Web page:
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Library spaces that transform development

Project Type - Library

Client - Afrika Tikkun

Architect/Project Manager - Hoven

Quantity Surveyors - 

Contractor -  

Joinery - Krafted

Year - Completed 2021

Location - Mfuleni, Cape Town

Project Size  <500 m²

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We were tasked to design and refurbish an existing small library for a Non-Profit called Afrika Tikkun.  The brief was to simply replace the carpet and paint the walls.  We challenged this by using the little resources available to reimagine the library as a sanctuary for learners across all age groups within a space that is relevant to the digital age.  This process quickly evolved into refreshing five libraries across their five centres.  Afrika Tikkun’s mission is to develop young people from cradle to career and their five locations throughout the country help to support learners in typically vulnerable areas.


Located in township suburbs, the new library projects were designed to transform learning and development in underprivileged township communities.


An engaging participation workshop was held with learners to identify opportunities in the project design, and to familiarise the team with the site context. As part of our design process, and in order to develop common ground, we started with a learner participation workshop within the existing library to establish a space for dialogue using the content and outcomes of the workshop as a catalyst for continued learning.  Since the libraries were small and resources were limited, we wanted to focus on two main design interventions – a hand drawn mural to form a bold feature connecting the library zones, and a floor pattern that could be adapted to suit other library locations based on the information we received from learners.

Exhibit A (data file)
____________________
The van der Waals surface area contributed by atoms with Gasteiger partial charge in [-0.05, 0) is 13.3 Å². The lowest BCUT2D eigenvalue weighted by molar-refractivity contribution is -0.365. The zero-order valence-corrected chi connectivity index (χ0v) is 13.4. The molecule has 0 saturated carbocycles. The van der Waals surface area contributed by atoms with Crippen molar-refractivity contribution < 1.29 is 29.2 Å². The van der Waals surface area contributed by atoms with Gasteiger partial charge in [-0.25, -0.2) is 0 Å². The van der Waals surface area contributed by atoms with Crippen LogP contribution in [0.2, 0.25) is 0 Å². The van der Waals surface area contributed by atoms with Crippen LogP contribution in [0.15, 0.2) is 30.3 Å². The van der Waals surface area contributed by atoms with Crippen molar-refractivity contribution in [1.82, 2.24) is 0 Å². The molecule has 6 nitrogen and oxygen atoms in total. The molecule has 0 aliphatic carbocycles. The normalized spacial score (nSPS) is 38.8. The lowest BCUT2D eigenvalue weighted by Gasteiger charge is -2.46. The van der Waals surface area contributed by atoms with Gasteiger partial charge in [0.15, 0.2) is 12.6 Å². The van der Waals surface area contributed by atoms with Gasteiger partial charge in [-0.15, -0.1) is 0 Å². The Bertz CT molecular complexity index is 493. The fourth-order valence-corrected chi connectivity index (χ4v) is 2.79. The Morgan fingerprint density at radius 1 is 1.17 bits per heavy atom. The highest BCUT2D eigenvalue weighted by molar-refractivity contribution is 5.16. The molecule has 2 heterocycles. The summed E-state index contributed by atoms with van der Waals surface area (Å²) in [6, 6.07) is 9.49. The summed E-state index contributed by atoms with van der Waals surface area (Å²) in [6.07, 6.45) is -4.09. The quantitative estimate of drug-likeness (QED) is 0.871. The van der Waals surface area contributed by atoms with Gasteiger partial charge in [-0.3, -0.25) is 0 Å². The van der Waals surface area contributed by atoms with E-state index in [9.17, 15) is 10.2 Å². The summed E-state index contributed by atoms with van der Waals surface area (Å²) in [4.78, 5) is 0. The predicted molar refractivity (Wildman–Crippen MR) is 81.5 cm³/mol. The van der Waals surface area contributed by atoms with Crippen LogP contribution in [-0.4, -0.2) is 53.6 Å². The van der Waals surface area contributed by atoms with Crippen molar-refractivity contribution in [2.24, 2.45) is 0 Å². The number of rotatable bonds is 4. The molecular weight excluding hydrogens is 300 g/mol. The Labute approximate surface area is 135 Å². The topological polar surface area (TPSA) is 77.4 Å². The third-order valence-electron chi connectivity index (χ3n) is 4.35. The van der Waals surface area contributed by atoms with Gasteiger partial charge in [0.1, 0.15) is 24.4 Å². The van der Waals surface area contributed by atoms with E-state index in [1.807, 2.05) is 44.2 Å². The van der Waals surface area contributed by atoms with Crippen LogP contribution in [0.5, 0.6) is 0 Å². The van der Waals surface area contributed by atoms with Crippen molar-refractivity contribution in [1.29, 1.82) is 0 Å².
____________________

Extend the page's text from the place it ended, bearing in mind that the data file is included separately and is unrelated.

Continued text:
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Digital Commons


The notion of ‘the common’ in architecture implies space as a collective and non-exclusive resource with shared and equal benefits rather than individual or private ownership.  A digital commons talks to the process of knowledge gathering, capturing, archiving and sharing across a digital platform.  Equal access to content is critical in order to establish engagement and continued learning.

Contained in the interactive mural, the content of the ‘nature wall’ was to be determined by the natural landscape in and around the library.  QR codes embedded in the mural enhance the immersive and digital learning experience.  Using Ipads, learners can engage with the wall using an AR app that brings to life the local plant and animal diversity as well as books, music and other themes that emerged from the workshop. 


The content that learners engage with via the app can be refreshed every few months to demonstrate seasonal diversity and the shifts in nature over time.

Each of the engagement workshops collected stories and experiences - prompting themes around; Food, landscape, language, culture and icons

- Nisha van der Hoven, Architect
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